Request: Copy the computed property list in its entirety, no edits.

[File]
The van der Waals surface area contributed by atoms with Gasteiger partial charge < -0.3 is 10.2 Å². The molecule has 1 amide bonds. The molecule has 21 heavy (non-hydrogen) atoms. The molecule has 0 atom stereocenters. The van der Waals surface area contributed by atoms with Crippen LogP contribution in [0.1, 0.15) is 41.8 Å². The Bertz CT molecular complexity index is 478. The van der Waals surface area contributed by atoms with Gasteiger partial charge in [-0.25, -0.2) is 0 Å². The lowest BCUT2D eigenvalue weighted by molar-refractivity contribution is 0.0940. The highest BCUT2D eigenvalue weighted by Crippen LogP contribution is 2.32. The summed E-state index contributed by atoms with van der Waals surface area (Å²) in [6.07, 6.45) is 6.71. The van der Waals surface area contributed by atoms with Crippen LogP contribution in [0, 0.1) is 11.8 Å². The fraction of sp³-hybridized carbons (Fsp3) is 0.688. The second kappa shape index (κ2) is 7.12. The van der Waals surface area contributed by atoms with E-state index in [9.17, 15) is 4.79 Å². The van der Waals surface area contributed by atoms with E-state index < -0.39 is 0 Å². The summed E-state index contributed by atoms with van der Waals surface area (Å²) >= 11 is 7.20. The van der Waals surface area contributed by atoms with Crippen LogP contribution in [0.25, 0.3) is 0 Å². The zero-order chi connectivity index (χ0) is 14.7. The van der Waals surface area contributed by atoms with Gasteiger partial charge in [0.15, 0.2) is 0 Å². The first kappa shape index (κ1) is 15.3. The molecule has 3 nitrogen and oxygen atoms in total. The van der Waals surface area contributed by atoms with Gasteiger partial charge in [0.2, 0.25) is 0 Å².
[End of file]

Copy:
The van der Waals surface area contributed by atoms with Gasteiger partial charge < -0.3 is 10.2 Å². The molecule has 1 amide bonds. The molecule has 21 heavy (non-hydrogen) atoms. The molecule has 0 atom stereocenters. The van der Waals surface area contributed by atoms with Crippen LogP contribution in [0.1, 0.15) is 41.8 Å². The Bertz CT molecular complexity index is 478. The van der Waals surface area contributed by atoms with Gasteiger partial charge in [-0.25, -0.2) is 0 Å². The lowest BCUT2D eigenvalue weighted by molar-refractivity contribution is 0.0940. The highest BCUT2D eigenvalue weighted by Crippen LogP contribution is 2.32. The summed E-state index contributed by atoms with van der Waals surface area (Å²) in [6.07, 6.45) is 6.71. The van der Waals surface area contributed by atoms with Crippen LogP contribution in [0, 0.1) is 11.8 Å². The fraction of sp³-hybridized carbons (Fsp3) is 0.688. The second kappa shape index (κ2) is 7.12. The van der Waals surface area contributed by atoms with E-state index in [9.17, 15) is 4.79 Å². The van der Waals surface area contributed by atoms with E-state index < -0.39 is 0 Å². The summed E-state index contributed by atoms with van der Waals surface area (Å²) >= 11 is 7.20. The van der Waals surface area contributed by atoms with Crippen LogP contribution in [0.25, 0.3) is 0 Å². The zero-order chi connectivity index (χ0) is 14.7. The van der Waals surface area contributed by atoms with Gasteiger partial charge in [0.15, 0.2) is 0 Å². The first kappa shape index (κ1) is 15.3. The molecule has 3 nitrogen and oxygen atoms in total. The van der Waals surface area contributed by atoms with Gasteiger partial charge in [0.2, 0.25) is 0 Å².